• The Comcast-TimeWarner merge "appears to be on life support," Amy Schatz reports for Re/Code, as the FCC staff is seen as likely to send the matter to an administrative judge for a hearing.

  • Free Press policy director Matt Wood applauded the news: "If the news from the FCC is true, it would mean that Internet users can breathe a sigh of relief….Giving so much control over our communications system to one company — especially one with a track record of spiraling prices, terrible customer service and blocking Internet content — would be a terrible mistake."

  • "Will the coders listen to the coded? Or is the independent contractor economy leading to a codependent contracting relationship, where the little guys with their smartphones are stuck in a cycle of abuse with their cash-rich task masters?" That's the question at the heart of this spectacularly well-reported look at the gig economy, and how a software upgrade becomes an income downgrade, by Julia Carrie Wong in the SF Weekly. She writes:

    In another time and under another employment structure, Postmates workers might have been able to bargain collectively over changes in working conditions that materially impacted their compensation. But in the world of codependent contracting, the smartphone has replaced the shop floor, and workers are unlikely to ever meet another co-worker, let alone organize a rebellion together.

  • Talk about using robots to fine-tune one's news! Bowling Green State University criminologist Philip Stinson has built the country's best data set on police misconduct, Carl Bialik reports for FiveThirtyEight, by using Google Alerts. He writes, "The whole data-collecting operation is powered by 48 Google Alerts that Stinson set up in 2005, along with individual Google Alerts for each of nearly 6,000 arrests of officers. He has set up 10 Gmail addresses to collect all the alert emails, which feed articles into a database that also contains court records and videos." He is tracking almost 11,000 cases involving about 9,000 officers, but admits it's not an exhaustive list.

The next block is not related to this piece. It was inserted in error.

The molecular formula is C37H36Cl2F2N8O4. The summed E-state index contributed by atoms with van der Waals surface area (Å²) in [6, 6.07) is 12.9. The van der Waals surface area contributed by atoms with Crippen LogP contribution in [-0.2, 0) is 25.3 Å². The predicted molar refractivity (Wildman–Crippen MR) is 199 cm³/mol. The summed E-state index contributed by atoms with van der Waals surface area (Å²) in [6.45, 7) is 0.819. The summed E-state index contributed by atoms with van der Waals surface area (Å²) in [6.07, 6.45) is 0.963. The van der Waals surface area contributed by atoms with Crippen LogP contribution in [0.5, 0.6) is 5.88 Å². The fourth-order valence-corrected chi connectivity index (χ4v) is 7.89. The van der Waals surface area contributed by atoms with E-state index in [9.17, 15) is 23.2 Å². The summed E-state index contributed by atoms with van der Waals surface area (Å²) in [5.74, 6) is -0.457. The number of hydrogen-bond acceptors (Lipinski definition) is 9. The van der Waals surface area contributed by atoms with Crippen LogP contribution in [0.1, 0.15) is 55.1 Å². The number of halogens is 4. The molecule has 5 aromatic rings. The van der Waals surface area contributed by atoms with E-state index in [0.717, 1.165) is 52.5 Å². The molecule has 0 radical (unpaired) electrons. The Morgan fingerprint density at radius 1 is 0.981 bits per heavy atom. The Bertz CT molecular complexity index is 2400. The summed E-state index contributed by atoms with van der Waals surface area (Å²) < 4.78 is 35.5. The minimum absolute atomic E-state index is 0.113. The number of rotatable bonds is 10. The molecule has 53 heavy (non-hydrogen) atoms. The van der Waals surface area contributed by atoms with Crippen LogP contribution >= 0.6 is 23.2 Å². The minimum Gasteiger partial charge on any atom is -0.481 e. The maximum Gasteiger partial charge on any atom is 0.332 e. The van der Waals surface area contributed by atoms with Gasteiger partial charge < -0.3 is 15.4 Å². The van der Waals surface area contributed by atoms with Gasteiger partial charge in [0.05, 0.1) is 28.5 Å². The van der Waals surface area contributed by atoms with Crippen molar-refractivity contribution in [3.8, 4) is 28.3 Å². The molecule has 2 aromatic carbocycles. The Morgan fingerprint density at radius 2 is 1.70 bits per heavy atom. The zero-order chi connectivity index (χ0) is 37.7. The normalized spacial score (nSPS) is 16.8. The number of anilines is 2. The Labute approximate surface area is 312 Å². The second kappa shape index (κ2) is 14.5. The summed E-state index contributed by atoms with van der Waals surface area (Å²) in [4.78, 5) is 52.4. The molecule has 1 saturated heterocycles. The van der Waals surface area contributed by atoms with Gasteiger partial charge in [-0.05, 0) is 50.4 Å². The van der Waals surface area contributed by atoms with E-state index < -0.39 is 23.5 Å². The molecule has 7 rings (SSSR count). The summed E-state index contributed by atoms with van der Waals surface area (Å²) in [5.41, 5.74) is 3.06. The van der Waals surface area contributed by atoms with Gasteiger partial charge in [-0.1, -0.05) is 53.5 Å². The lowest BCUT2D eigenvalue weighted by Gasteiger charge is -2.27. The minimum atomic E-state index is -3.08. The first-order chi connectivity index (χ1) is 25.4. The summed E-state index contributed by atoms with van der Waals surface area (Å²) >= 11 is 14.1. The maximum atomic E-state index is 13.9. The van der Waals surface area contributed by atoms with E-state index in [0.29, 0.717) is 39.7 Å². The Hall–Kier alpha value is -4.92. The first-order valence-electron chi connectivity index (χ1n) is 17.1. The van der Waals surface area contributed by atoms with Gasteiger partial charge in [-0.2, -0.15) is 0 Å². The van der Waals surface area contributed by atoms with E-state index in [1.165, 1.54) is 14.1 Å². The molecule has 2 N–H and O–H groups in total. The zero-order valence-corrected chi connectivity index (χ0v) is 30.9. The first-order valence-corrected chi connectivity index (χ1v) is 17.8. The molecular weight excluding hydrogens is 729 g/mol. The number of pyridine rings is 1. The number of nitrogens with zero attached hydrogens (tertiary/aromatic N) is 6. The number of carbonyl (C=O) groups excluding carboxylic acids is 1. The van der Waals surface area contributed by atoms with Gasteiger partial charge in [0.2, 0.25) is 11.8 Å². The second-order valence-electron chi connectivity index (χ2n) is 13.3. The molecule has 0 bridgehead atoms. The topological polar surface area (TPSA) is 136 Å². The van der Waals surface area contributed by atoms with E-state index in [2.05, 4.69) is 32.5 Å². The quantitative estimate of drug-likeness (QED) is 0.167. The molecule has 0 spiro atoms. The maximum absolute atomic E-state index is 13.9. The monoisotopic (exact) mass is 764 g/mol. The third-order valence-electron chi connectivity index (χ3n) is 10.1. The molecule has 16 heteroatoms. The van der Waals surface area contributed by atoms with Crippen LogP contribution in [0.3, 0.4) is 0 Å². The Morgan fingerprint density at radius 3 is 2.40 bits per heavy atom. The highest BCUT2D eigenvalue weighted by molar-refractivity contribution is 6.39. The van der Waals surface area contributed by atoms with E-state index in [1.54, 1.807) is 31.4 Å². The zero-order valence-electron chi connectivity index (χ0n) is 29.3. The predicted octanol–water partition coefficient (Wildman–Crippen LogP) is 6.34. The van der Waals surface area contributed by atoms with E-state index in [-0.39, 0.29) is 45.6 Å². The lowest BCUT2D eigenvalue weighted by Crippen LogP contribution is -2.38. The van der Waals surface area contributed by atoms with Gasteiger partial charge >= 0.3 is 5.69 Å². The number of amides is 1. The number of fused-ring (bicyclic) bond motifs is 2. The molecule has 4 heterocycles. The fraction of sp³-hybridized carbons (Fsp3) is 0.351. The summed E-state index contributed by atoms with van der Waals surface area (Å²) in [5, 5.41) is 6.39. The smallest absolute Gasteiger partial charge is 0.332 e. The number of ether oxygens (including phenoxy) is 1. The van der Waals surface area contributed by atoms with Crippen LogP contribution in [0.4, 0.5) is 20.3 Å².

• Apparently you can use open data from NYC's 311 system to discover who has the loudest sex in the city (at least according to their annoyed neighbors), reports James Fanelli for DNAinfo. (Also, for those of you who open First POST early in the day, I had the wrong link here — to the Clinton tech team story above. So sorry.)

  • An Xioa Mina explores the idea that Internet access is like water, abundant and flowing in First World countries, or semi-reliable and spread by foot (or "sneakernet") in countries with weaker infrastructures.

  • Someone flew a small drone with possible traces of radiation on it onto the roof of the Japanese prime minister's office yesterday, the AP reports.

  • The Women Who Tech Telesummit, an annual all-day virtual teach-in led by Allyson Kapin of Rad Campaign, is next Wednesday April 29. The focus is start-ups, and speakers include Mary Hodder of Dabble.com, Lynne d Johnson formerly of Fast Company, Lisa Stone and Elisa Camahort Page, the co-founders of BlogHer. Register here.

  • Editor's note: Some of my esteemed readers have written to ask that I stop referring to Jeb Bush by his legal, given name of John Ellis Bush, arguing that I should use the name he wants to be known by, instead of trying to remind you of his patrician roots. OK, I give in, in the name of Respect and Civility! Any other suggestions? Send 'em to me at msifry-at-gmail-dot-com.